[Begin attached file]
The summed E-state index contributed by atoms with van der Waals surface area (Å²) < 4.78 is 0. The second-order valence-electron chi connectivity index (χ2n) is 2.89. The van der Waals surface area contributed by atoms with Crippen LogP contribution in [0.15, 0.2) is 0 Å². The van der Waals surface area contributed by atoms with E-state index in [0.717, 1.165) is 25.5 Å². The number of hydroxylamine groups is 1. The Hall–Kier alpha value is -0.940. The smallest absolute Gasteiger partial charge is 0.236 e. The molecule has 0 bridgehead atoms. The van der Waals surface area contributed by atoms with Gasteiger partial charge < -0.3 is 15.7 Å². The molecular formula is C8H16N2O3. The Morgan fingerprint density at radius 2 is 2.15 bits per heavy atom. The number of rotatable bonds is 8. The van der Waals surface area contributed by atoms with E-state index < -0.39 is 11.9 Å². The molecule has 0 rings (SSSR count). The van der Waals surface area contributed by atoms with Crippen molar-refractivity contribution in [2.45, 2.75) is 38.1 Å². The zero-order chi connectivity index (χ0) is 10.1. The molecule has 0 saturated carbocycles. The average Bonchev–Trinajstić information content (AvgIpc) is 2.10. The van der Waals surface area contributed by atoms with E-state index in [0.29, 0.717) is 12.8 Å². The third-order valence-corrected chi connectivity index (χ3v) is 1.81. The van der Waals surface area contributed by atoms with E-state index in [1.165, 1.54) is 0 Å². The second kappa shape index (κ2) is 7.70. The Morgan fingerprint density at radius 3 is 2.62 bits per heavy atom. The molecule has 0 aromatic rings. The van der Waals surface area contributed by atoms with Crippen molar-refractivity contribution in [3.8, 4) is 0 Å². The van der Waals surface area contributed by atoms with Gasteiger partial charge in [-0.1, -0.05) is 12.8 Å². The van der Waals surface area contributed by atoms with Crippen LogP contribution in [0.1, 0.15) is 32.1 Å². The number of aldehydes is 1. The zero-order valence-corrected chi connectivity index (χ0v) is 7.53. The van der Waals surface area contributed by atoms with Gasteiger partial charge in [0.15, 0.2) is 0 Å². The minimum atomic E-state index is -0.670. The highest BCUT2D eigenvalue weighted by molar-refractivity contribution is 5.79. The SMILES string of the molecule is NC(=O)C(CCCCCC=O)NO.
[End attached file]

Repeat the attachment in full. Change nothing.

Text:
The summed E-state index contributed by atoms with van der Waals surface area (Å²) < 4.78 is 0. The second-order valence-electron chi connectivity index (χ2n) is 2.89. The van der Waals surface area contributed by atoms with Crippen LogP contribution in [0.15, 0.2) is 0 Å². The van der Waals surface area contributed by atoms with E-state index in [0.717, 1.165) is 25.5 Å². The number of hydroxylamine groups is 1. The Hall–Kier alpha value is -0.940. The smallest absolute Gasteiger partial charge is 0.236 e. The molecule has 0 bridgehead atoms. The van der Waals surface area contributed by atoms with Gasteiger partial charge < -0.3 is 15.7 Å². The molecular formula is C8H16N2O3. The Morgan fingerprint density at radius 2 is 2.15 bits per heavy atom. The number of rotatable bonds is 8. The van der Waals surface area contributed by atoms with E-state index < -0.39 is 11.9 Å². The molecule has 0 rings (SSSR count). The van der Waals surface area contributed by atoms with Crippen molar-refractivity contribution in [2.45, 2.75) is 38.1 Å². The zero-order chi connectivity index (χ0) is 10.1. The molecule has 0 saturated carbocycles. The average Bonchev–Trinajstić information content (AvgIpc) is 2.10. The van der Waals surface area contributed by atoms with E-state index in [0.29, 0.717) is 12.8 Å². The third-order valence-corrected chi connectivity index (χ3v) is 1.81. The van der Waals surface area contributed by atoms with E-state index in [1.165, 1.54) is 0 Å². The second kappa shape index (κ2) is 7.70. The Morgan fingerprint density at radius 3 is 2.62 bits per heavy atom. The molecule has 0 aromatic rings. The van der Waals surface area contributed by atoms with Crippen molar-refractivity contribution in [3.8, 4) is 0 Å². The van der Waals surface area contributed by atoms with Gasteiger partial charge in [-0.1, -0.05) is 12.8 Å². The van der Waals surface area contributed by atoms with Crippen LogP contribution in [0.1, 0.15) is 32.1 Å². The number of aldehydes is 1. The zero-order valence-corrected chi connectivity index (χ0v) is 7.53. The van der Waals surface area contributed by atoms with Gasteiger partial charge in [0.15, 0.2) is 0 Å². The minimum atomic E-state index is -0.670. The highest BCUT2D eigenvalue weighted by molar-refractivity contribution is 5.79. The SMILES string of the molecule is NC(=O)C(CCCCCC=O)NO.